I only wish it were warmer. And that people wouldn't ask me where I'm from so much because of my accent. lol
This is the second best decision I've ever made, the first being marrying my Canadian girlfriend.
Commercial Downgrade, Cultural Upgrade
I moved to Montreal to go to university in 2016, and I'm now transitioning into a work permit.
I love it here. The United States feels so...intense compared to here. There's so much pressure there, while here, people my age are far more relaxed and focused on enjoying themselves and doing the best they can yet being able to forgive themselves for their failures.
Also, I'm gay, so the social infrastructure is way more beneficial to me personally.
I'm probably not moving back to the US anytime soon, but I do miss having access to the same quality and quantity of goods/services. Here, places close at relatively odd times and the closest thing to 24/7 Walmar's or Meijers are small pharmacies or convenience stores. Everything commercial feels like a bit of a downgrade.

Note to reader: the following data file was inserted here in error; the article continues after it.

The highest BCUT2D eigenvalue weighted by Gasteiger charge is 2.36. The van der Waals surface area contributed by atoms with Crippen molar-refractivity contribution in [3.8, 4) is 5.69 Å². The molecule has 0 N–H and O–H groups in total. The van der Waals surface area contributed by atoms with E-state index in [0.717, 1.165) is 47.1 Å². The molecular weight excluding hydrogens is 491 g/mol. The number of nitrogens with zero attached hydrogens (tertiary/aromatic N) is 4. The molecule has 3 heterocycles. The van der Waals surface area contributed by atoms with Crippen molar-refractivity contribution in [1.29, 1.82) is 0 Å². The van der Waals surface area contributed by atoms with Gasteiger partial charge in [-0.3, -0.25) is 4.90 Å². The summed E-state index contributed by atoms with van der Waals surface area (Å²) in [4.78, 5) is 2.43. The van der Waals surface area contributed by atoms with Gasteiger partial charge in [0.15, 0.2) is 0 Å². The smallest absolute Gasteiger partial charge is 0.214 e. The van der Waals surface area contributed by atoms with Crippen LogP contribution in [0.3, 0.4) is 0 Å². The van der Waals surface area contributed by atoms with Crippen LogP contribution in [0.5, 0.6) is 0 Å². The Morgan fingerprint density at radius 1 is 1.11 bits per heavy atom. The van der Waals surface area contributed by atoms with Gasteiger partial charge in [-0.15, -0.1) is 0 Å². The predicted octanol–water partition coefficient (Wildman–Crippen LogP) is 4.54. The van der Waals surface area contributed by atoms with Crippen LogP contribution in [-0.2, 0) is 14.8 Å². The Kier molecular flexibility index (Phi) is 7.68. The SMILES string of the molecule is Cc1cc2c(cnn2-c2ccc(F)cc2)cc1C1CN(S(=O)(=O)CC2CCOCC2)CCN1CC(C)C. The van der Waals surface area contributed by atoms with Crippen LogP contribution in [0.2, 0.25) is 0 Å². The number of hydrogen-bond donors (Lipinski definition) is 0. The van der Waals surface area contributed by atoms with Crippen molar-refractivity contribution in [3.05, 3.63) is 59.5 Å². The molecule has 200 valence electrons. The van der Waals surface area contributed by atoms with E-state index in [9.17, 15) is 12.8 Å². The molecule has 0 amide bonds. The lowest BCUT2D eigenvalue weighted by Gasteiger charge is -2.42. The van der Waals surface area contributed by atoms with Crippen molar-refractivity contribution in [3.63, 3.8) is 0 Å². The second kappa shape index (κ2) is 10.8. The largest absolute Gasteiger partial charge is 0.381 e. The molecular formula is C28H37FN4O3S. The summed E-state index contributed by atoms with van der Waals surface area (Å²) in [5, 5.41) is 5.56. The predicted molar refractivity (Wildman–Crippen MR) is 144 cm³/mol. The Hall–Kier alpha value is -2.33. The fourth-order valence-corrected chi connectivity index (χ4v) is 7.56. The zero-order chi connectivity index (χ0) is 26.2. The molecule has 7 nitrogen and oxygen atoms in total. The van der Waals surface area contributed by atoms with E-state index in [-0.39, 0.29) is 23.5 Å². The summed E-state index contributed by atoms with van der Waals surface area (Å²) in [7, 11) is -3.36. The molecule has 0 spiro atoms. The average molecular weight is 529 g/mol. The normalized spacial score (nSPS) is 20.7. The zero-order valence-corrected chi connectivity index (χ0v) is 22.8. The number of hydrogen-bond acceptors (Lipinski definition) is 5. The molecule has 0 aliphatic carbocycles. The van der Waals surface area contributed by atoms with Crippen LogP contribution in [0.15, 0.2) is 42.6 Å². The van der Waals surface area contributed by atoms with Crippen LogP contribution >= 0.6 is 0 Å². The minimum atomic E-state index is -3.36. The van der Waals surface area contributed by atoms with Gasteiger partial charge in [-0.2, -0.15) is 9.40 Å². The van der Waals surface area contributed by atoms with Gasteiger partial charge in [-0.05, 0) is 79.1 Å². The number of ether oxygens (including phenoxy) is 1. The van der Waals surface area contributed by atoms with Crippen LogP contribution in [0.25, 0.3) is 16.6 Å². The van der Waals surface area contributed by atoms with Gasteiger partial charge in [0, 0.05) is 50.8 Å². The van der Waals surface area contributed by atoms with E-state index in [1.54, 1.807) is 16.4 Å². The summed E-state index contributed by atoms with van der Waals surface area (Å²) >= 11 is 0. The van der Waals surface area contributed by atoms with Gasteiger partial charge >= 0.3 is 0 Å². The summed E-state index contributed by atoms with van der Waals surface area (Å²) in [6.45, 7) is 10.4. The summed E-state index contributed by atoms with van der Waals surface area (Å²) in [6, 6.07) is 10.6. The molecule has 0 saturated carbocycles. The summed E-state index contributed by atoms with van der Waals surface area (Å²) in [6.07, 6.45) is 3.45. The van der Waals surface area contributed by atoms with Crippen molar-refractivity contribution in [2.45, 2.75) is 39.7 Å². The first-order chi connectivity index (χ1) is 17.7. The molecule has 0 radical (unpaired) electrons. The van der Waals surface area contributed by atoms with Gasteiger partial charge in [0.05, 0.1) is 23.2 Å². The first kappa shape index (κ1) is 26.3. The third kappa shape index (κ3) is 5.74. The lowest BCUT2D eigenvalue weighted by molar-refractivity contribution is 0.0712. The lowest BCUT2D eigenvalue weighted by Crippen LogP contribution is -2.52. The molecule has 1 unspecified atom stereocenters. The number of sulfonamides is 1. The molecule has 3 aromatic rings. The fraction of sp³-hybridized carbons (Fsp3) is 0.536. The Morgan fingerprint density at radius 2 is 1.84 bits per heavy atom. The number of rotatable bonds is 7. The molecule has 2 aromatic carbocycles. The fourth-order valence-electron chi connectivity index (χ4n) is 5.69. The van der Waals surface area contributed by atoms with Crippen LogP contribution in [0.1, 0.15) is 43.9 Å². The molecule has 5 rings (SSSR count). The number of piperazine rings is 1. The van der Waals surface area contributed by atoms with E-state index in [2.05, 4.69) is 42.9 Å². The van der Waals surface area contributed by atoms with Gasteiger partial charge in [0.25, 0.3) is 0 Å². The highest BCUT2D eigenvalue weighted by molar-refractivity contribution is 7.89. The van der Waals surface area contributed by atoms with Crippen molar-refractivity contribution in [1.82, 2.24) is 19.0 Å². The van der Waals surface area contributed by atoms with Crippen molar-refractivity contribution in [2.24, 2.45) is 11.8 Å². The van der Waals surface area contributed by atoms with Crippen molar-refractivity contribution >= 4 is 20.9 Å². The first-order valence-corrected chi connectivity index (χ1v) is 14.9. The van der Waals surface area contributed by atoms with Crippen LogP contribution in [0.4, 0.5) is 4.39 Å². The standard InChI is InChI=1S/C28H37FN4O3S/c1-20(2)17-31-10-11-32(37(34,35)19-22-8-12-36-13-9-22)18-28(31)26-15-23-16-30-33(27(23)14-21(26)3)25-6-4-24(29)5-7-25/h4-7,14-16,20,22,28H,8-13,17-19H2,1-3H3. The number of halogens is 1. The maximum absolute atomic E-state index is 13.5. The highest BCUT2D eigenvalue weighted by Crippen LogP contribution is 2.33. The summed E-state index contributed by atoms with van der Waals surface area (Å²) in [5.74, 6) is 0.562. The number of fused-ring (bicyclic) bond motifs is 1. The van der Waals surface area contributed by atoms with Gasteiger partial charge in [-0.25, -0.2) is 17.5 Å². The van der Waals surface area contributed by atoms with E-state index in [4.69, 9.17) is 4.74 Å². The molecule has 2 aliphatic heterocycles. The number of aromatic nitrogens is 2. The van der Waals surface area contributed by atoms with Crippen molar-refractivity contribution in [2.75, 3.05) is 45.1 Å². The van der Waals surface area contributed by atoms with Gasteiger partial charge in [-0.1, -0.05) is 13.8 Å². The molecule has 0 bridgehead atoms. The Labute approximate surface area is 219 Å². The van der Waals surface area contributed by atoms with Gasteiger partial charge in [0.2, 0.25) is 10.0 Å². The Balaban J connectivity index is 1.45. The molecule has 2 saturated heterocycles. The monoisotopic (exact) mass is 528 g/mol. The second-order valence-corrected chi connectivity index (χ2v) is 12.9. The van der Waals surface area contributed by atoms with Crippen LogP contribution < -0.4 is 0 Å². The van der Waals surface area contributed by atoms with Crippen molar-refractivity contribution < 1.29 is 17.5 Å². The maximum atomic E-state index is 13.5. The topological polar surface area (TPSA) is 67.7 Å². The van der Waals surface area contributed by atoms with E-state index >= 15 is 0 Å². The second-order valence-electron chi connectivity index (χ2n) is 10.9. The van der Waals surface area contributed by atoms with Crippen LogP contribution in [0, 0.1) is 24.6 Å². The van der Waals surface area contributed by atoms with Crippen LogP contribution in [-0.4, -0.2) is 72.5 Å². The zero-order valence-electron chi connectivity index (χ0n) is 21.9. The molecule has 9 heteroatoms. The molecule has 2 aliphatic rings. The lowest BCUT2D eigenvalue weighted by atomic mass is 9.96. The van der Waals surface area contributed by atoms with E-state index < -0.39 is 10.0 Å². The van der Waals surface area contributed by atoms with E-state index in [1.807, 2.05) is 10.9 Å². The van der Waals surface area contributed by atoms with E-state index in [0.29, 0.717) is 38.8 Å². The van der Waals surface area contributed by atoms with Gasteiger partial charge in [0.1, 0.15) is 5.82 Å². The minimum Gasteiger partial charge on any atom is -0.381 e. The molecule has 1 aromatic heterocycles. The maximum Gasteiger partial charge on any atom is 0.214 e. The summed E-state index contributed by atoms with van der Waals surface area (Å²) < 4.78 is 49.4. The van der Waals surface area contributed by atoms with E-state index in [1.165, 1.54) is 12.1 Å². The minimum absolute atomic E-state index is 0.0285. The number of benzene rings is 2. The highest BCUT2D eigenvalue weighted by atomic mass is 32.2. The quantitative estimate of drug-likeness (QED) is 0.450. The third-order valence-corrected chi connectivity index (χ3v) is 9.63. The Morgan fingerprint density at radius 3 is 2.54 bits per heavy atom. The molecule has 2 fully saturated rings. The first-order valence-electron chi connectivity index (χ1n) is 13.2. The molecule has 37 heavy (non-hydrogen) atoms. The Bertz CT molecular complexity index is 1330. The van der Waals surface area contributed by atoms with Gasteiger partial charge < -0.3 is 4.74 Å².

Also, my experience with the medical care is okay...I didn't need to wait as long for specialized doctors in the US, though I lived in a very small city. Here, I had some pelvic pain and the doctor referred me to get an ultrasound which would take 3 months or I could pay 300 dollars for a private clinic to conduct one. I didn't wanna pay 300 dollars, so I waited but after 2 months the source of the pain was revealed as a cyst that burst and I had to be hospitalized overnight because there was so much bleeding. I didn't pay a dime, but the hospital was a different experience to those in the US. Like, I had to wait in a big waiting room in excruciating pain for 3 hours while they tried to organize an ultrasound, I didn't get a bed or anything until they found out how much blood I was losing, then they gave me a recliner to sit in that was still in a big waiting area with lots of other lounge chairs around. Didn't get my own room until I had to spend the night. I'm not complaining, but in the US, it would've been a pretty different experience.
And...the taxes are insanely high.
Earned, Not Bought
American to Montreal here. Diversification is amazing: all races are more accepted here, the melting pot here is a true one (though you always get a bit here and there). The health system is lower in quality BUT at least it's complimentary.